Above all, Sárközy fails to understand the motivation of Hungarian studies for universities outside Hungary. While in Hungary, research into the Hungarian language, literature, or political history belongs to the Nationalwissenschaften, in the sense that each nation bears a special responsibility for the study of its language and culture, at any foreign university these areas of research must be seen and supported from a more general point of view and evaluated by more general criteria instead of Hungarian exceptionalism.

Hungarian studies in Berlin, Vienna, or Helsinki cannot function merely as a cultural arm of Hungarian foreign policy or as a window for the internationalization of Hungarian scholars and science, based on the interests of Hungarian institutions. They must also be integrated into international institutions and networks of research and higher education, and connected with the research traditions of the host country. Even if a “holistic” interest in a certain country and its culture (often arising from personal connections) is often a central motivating factor in the choice of Hungarian studies as a subject, nevertheless for serious students and scholars in other countries, “knowing Hungary” is seldom a goal in itself. Hungarian studies in other countries cannot claim an independent position without connections to related and more general, theoretical and methodological fields of study in the host country, such general or comparative literature studies, Finno-Ugric and/or general linguistics, general or Eastern European history, etc.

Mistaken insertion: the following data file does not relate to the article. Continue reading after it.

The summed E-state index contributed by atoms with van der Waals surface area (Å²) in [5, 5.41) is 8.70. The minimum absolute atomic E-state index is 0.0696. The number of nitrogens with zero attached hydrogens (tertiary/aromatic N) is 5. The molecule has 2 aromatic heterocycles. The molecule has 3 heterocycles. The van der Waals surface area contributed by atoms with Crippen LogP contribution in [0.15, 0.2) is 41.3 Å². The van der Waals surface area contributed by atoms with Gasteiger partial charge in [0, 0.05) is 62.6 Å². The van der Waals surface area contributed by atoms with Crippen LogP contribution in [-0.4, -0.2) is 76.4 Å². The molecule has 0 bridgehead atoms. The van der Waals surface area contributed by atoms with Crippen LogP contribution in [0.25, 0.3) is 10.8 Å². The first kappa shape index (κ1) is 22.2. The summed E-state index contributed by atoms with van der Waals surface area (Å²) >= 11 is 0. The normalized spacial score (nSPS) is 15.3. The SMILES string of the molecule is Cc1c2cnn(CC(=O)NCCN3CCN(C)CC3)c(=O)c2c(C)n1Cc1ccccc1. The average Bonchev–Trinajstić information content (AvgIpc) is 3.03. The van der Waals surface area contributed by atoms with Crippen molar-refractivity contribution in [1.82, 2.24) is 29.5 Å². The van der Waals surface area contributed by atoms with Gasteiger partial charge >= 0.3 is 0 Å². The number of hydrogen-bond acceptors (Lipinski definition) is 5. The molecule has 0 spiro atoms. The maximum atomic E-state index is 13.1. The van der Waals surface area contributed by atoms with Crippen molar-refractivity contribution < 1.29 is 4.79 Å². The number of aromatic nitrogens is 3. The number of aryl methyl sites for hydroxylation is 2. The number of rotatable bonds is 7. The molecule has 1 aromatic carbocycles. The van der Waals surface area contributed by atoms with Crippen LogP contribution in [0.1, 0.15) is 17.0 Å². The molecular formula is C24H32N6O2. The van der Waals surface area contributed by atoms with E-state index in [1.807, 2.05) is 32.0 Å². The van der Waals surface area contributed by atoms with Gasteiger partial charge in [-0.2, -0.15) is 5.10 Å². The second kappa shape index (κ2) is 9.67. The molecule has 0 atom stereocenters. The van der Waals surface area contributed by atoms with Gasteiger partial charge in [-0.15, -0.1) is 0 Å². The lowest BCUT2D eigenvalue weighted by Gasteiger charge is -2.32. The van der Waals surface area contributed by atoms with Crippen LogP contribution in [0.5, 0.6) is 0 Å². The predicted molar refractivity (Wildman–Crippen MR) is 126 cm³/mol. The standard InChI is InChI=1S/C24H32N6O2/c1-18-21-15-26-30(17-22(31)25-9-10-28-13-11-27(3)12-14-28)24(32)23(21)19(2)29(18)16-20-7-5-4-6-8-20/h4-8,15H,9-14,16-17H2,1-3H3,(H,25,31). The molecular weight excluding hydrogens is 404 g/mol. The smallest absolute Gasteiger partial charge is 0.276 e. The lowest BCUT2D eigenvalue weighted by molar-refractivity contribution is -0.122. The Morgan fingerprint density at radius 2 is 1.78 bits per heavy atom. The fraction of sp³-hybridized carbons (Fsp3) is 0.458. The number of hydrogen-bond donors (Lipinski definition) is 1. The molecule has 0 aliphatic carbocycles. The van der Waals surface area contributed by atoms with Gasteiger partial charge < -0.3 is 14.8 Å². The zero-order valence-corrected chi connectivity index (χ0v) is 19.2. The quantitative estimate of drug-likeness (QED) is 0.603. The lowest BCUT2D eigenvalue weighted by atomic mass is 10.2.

Could it be that one of the reasons for the present endangerment of Hungarian studies in many universities has been the failure to develop these connections? Diplomatic pressure and generous support from the “motherland” will not compensate for the (real or imagined) lack of cooperation and openness, or lack of measurable successes by generally applied criteria. Of course, if a university opts for really drastic economic measures, cutting all “minor” or “less important” philological disciplines, no cooperation nor networking will suffice – this seems to be what happened in Groningen, where not only Finno-Ugric but also Scandinavian studies fell victim to the cuts.